The Shaykh then analysed Hajj as a parallel to death, explaining how Hajj is a journey to Allah in this world – before we undertake our journey to Allah in the Hereafter. Accompanying this understanding is the concept of Hajj as an expression of inordinate love for Allah – how Hajj helps us show our love, gratitude, and longing for Allah while still in this life.
The peak of Hajj – the Day of Arafah – was also discussed. For Hajjis, Arafah serves as the first day of the rest of our lives, because it’s the day when our slates were wiped clean, and our enemy – shaytaan – was disgraced by seeing all his work of misleading us decimated in the space of a few hours, by Allah’s complete forgiveness.
Shaykh Riyadh raised critical points here, reminding us that – because of this shame – shaytaan and his allies will try even harder to bring us back into lives of sin and transgression; which means that Hajjees need to work even harder than before if they are to ward off the whisperings and evil invitations of the devils.
Also covered was the understanding of Hajj as the ultimate form of repentance, and how one of the greatest ways to maintain the Hajj is to live a life of repentance – each day seeking Allah’s forgiveness for the wrongs you may have done, and each day returning to your covenant with Him.
Accompanying the knowledge and spiritual dimensions of the course, Shaykh Riyadh also helped attendees initiate a practical ‘maintenance plan’ – focusing on areas like repentance, taking care of salaah, taking account of one’s self, striving to improve in character, and repairing relationships with others.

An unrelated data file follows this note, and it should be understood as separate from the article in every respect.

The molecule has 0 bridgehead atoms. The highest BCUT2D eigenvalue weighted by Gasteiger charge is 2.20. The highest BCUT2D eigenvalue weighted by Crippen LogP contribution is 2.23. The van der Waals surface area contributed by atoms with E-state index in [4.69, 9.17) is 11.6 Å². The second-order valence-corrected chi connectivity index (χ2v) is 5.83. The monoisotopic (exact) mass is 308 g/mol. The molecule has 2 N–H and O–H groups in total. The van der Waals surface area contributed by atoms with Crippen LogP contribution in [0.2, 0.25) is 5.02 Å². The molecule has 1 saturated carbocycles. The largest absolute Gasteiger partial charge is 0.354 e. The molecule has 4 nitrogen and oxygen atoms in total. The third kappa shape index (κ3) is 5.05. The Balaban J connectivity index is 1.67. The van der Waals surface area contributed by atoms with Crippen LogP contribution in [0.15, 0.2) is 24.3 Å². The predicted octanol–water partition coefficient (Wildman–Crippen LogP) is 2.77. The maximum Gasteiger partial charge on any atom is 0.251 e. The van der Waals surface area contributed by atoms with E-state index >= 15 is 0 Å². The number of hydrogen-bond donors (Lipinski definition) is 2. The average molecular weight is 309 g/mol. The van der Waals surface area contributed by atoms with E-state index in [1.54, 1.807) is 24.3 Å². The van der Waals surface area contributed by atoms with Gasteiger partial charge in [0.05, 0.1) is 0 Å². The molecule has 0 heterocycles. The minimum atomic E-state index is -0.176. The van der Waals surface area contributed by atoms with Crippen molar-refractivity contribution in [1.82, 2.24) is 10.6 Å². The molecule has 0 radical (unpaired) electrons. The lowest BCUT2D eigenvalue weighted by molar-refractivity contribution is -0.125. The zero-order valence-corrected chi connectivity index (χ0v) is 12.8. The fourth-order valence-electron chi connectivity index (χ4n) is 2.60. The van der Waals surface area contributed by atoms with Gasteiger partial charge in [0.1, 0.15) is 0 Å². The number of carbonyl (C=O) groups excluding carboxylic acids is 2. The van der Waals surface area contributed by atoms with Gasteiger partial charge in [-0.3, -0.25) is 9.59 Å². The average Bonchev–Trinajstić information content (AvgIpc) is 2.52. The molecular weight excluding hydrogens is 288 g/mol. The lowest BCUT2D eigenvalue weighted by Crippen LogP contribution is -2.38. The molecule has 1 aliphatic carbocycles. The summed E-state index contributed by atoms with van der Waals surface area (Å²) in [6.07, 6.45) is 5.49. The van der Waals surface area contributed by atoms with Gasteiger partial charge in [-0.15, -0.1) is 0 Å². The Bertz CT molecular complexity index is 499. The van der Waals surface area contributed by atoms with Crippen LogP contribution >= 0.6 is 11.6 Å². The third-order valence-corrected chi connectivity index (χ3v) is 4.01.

For many Muslims, Hajj represents the ultimate opportunity to make permanent changes: to drop bad habits, pick up good practices, improve character and conduct, and become the person they dream of becoming. This is so because while other major forms of worship – such as salaah and Ramadaan – are meant to help bring on such change, they are repeated often, and risk becoming ‘routine’ – which can compromise the transformational aspects that they include. Hajj, on the other hand, comes just once in a lifetime (for most) – so it’s crucial that a Muslim makes the most of it, and uses the benefits and lessons of Hajj as the fuel that’ll drive them to Allah’s pleasure, and into Jannah.
Courses like these help remind us of where we were and what we did, as well as the promises we made to Allah, and what we need to do to fulfill those promises.
Video recordings of the course may be made available later in 2012. Contact Cape Town Muslim Events (firstname.lastname@example.org) for further information.